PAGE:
Antonio Jocson Real

When I Marie-Kondo’d my closet a couple of weeks ago, the one thing I could not part with was my raincoat—a charcoal grey, single-breasted, mid-length piece by Billy Reid. Whenever I wear it once or thrice a year, I wonder why I don’t use a convenient umbrella like everyone else. A raincoat may seem anachronistic, unlike an umbrella, but it frees up both hands. I love the details: A waxed cotton fabric that lets any downpour roll off, a high center back vent to keep movement unrestricted, a chamfering on the horn buttons that make them comforting to hold, like talismans. I bought the coat 10 years ago in another life in another country, so it’s an anchor to a past for which I am grateful. But in the end, it boils down to what you want to carry forward: No one can argue with deep, extra pockets. —Antonio Jocson, hotelier



It would have to be backpacks and wetsuits. I’m constantly in search of the best backpack for my work, and end up stocking up on those that I deemed unfit for the part. I refuse to let go of wetsuits because I always feel this need to have something for every water temperature I encounter. That said, I am a minimalist and rarely recognize sentimental value of objects but I am also ridiculously lazy and hence couldn’t thin out those that I no longer need. —Noel Guevara, conservation and wildlife photographer



My Nike Huarache 2k4. It’s been with me for 12 years. It’s from when I won a championship in Xavier, so it’s memorable to me. —Gab Banal, professional basketball player



My Montblanc Meisterstück fountain pen from my dad. It’s the one thing in my “wardrobe”—yes, a pen is part of my wardrobe!—that I’ve held on to forever and can’t live without. It’s mainly for sentimental reasons, but also because I never know when inspiration might strike— and I still prefer the “human element” of writing things down (pen and paper) rather than using my cellphone. —Maxine Syjuco, artist



My old jerseys from when I used to play football and tennis—Azkals jersey, Stallion, Sta. Lucia, and my Southern California and Ateneo tennis jerseys. Sentimental value, I guess. For every team I join, or every competition I play, I say I work so hard that it breaks me a little. So I keep a lot of sportsclothes that I don’t even wear, just to remember those moments. I also bought a pair of pink bunny slippers two years ago. I bought them because they’re funny. But now I bring them every time I have acting classes. They kind of make everyone in class more comfortable when all the self-made drama gets too intense. When one eye fell off, I replaced it with one of those googly eyes you buy in bookstores. —Bruno Gabriel, actor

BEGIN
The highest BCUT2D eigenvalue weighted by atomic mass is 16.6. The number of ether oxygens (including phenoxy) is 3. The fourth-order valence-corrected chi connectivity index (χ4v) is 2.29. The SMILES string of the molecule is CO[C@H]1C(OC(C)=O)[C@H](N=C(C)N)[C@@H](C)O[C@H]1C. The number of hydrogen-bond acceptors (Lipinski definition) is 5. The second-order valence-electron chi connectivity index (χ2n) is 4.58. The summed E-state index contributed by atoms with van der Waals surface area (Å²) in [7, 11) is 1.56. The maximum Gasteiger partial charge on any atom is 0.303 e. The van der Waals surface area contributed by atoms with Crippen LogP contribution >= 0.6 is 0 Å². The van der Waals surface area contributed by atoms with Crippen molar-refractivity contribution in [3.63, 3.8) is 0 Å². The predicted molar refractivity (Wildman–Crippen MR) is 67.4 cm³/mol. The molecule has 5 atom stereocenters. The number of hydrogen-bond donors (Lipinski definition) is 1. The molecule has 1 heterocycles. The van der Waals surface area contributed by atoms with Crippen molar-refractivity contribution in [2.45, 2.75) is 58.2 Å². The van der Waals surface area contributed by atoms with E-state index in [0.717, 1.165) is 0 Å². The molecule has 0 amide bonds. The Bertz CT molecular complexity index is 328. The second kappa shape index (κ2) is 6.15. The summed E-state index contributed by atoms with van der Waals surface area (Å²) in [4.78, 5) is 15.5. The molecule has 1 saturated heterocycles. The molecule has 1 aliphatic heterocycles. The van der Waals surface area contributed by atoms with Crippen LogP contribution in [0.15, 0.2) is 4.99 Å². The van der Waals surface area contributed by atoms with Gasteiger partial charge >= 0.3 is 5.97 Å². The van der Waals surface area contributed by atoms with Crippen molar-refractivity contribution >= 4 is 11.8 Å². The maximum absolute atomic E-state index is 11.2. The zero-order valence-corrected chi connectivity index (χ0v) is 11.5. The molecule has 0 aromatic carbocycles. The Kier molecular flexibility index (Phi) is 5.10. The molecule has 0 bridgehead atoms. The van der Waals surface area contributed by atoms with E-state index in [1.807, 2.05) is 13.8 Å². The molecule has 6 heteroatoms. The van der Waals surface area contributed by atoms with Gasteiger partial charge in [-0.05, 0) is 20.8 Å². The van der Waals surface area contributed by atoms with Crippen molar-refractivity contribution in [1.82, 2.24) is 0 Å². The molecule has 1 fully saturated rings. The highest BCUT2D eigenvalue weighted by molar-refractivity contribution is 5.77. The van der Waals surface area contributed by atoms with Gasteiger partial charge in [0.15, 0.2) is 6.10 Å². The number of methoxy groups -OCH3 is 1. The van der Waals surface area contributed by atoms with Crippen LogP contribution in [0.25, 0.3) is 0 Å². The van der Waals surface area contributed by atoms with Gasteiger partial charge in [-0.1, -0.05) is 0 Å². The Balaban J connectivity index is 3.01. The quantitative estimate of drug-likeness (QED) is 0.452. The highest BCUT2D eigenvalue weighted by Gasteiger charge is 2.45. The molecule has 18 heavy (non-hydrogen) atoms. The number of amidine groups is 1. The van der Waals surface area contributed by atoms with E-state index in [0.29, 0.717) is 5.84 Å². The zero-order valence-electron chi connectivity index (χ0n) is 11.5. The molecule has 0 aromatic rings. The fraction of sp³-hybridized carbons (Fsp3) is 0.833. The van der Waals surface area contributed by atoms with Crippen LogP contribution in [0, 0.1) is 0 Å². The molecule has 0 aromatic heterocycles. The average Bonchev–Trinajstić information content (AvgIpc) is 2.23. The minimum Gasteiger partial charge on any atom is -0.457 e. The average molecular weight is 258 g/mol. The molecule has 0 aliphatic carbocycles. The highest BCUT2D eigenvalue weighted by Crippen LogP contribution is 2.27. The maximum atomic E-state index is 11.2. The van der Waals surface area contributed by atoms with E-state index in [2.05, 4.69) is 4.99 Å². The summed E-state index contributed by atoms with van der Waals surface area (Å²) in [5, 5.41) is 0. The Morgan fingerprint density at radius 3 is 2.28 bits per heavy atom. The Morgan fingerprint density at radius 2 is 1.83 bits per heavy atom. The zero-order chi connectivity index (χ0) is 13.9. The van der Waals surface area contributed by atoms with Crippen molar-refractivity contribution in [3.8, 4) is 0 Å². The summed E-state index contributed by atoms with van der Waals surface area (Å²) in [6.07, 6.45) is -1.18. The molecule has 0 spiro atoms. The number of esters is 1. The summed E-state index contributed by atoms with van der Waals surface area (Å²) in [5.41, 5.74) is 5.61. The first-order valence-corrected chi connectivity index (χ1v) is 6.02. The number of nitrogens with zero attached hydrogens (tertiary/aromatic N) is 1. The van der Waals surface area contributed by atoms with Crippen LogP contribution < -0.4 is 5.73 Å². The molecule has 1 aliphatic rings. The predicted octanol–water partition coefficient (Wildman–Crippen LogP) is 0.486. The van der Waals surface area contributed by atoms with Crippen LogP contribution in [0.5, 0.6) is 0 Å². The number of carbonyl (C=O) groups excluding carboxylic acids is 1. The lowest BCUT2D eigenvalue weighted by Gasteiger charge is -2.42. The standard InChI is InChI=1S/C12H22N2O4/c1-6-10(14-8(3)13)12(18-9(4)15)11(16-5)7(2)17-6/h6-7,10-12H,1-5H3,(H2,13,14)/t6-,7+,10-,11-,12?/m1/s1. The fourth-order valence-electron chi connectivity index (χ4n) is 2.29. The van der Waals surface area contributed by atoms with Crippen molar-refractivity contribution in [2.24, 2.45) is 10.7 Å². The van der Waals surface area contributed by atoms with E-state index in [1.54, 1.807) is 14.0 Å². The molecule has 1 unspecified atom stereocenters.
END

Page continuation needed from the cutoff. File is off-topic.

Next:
My grandfather’s pillow that I took after he passed away. That pillow’s my reminder that whatever happens, everything’s going to be okay! We bought that pillow together with my lola. I remember telling them to get a goose feather pillow because it’s the best and sleep is the ultimate luxury. But my lolo said that all pillows are the same, so why not get it cheap? I got him the goose feathers anyway and made sure they would pay for it. When we got home, I was looking for the pillow. I freaked out because I thought they didn’t get it, but in their room, I saw my lolo sleeping. My lola said, “Okay nga ‘yang binili mo ‘no? Tulog na tulog ‘yang lolo mo.” I bring that pillow with me everywhere, especially when I have a shoot out of town or a long one. It brings me luck. So the next time you see my pillow, remember that it’s a gem. —Mikyle Quizon, menswear fashion blogger